We will call this sort of thing The Law of Incorrect Corrections, and it leads indirectly to:

The Law of Uninformed Uniformity

Before the Web, to be published as a writer, you pretty much had to be a professional. Professionals are unafraid of words and know a lot of them and take pains to use them in entertaining, unexpected combinations. This is not so with many amateurs of the Web, who have much they wish to say but lack the professional’s confidence and extensive arsenal of words. They are to writing as I am to fashion: I know I have to put something on every day, but I have no confidence in my ability to mix and match with style or taste. And so I tend to dress in “uniforms”: safe combinations of familiar things, such as khaki pants with blue shirts. The modern Web-sters are like that with words. With words, they are … woefully inadequate.

Consider that very expression, a staple of the Internet. A Google search confirms that 80 percent of the time the word “woefully” is used, it is modifying the word “inadequate.” It’s difficult to explain how preposterous this is, but I’ll try: It’s as though 80 percent of the time people use salt, it’s on scrambled eggs. Think of all the missed opportunities for flavor.

Finally, The Principle of Trite & Wrong

Cliche is easy – it pops into the mind in an instant and often sounds profound or at least comfortingly familiar. Therefore, cliche infests the Internet, even when it is completely inappropriate to the point being made.

Consider “nothing could be further from the truth.” This expression is always a lie. Repeat: This expression is always a lie. If we scan the Web, however, we find it has been used 13 million times, generally in pompous defense of oneself or of another against allegedly scurrilous allegations. Charles Colson, for example, once decried the popular image of Martin Luther King Jr. as “a liberal firebrand, waging war on traditional values.” Says Colson: “Nothing could be further from the truth.”

Really, now! I think I can refute this without getting into a tedious discussion of a dead man’s politics. Here is one statement, for example, that is palpably further from the truth: “Martin Luther King Jr. was a subspecies of avocado.” See?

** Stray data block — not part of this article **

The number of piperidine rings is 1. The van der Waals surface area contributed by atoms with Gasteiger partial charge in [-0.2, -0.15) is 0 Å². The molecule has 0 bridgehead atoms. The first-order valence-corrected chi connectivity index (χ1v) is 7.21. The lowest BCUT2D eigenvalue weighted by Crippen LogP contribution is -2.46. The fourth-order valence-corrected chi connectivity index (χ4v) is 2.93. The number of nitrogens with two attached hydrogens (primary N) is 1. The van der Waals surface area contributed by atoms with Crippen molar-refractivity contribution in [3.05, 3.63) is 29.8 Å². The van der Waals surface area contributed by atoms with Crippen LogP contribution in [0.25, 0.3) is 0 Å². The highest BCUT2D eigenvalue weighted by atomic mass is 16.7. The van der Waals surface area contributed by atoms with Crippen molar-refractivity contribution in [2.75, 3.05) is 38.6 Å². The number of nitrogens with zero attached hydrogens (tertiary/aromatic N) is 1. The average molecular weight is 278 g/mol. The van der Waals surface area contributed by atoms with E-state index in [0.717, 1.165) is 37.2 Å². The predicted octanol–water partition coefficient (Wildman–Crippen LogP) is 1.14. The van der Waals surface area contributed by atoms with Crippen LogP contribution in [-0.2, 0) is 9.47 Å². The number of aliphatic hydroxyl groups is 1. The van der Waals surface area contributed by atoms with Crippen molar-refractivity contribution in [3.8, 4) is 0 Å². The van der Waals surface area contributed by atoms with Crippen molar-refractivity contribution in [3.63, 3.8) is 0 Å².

I could go on and on, but whatever I said about the absurdity of the situation would be woefully inadequate.

[Weingarten, a Pulitzer Prize-winning journalist, is known for both his serious and humorous work.  His column, “Below the Beltway,” is published weekly in the Washington Post Magazine and syndicated nationally by the Washington Post Writers Group, which also syndicates Barney & Clyde, a comic strip he co-authors.  This essay was originally published in the Washington Post Magazine on Sunday, 5 January 2014.]

1 comment:

  1. [The following column was originally published in Parade magazine on 6 April 2014. It seems an appropriate addition to the foregoing columns on the craft of writing, so I’m adding it to this post as a comment, both to preserve Marilyn vos Savant’s explanation and to let her express for me a peeve of my own.]


    Would you explain how to use the expression “begs the question”? I know everyone is using it incorrectly, but I’m not sure how to do it right. --A. S., Somerset, Pa.

    The English phrase “begging the question” is a descriptive (not literal) translation of the Latin term petitio principii, one of the logical fallacies identified and classified by scholars several centuries ago. The fallacy is also known as “circular reasoning”; it refers to the error of basing one’s conclusion on an assumption, often a form of the conclusion. “That begs the question,” is a complete statement. No question follows.

    The phrase was first misused by unwitting speakers who were trying to sound learned, but as more listeners repeated the blunder, it became so common that the term began to acquire a new meaning: “raises the question,” followed by a question.

    At this point, I recommend dropping the expression entirely, for two reasons. One, if you use it correctly, almost no one will understand you, and if you explain, you’ll sound pedantic. It would be better to use the term “circular reasoning.” And two, if you intend the newer meaning, why not simply say “raises the question”? It makes more sense and sounds better. Why “begs” the question?!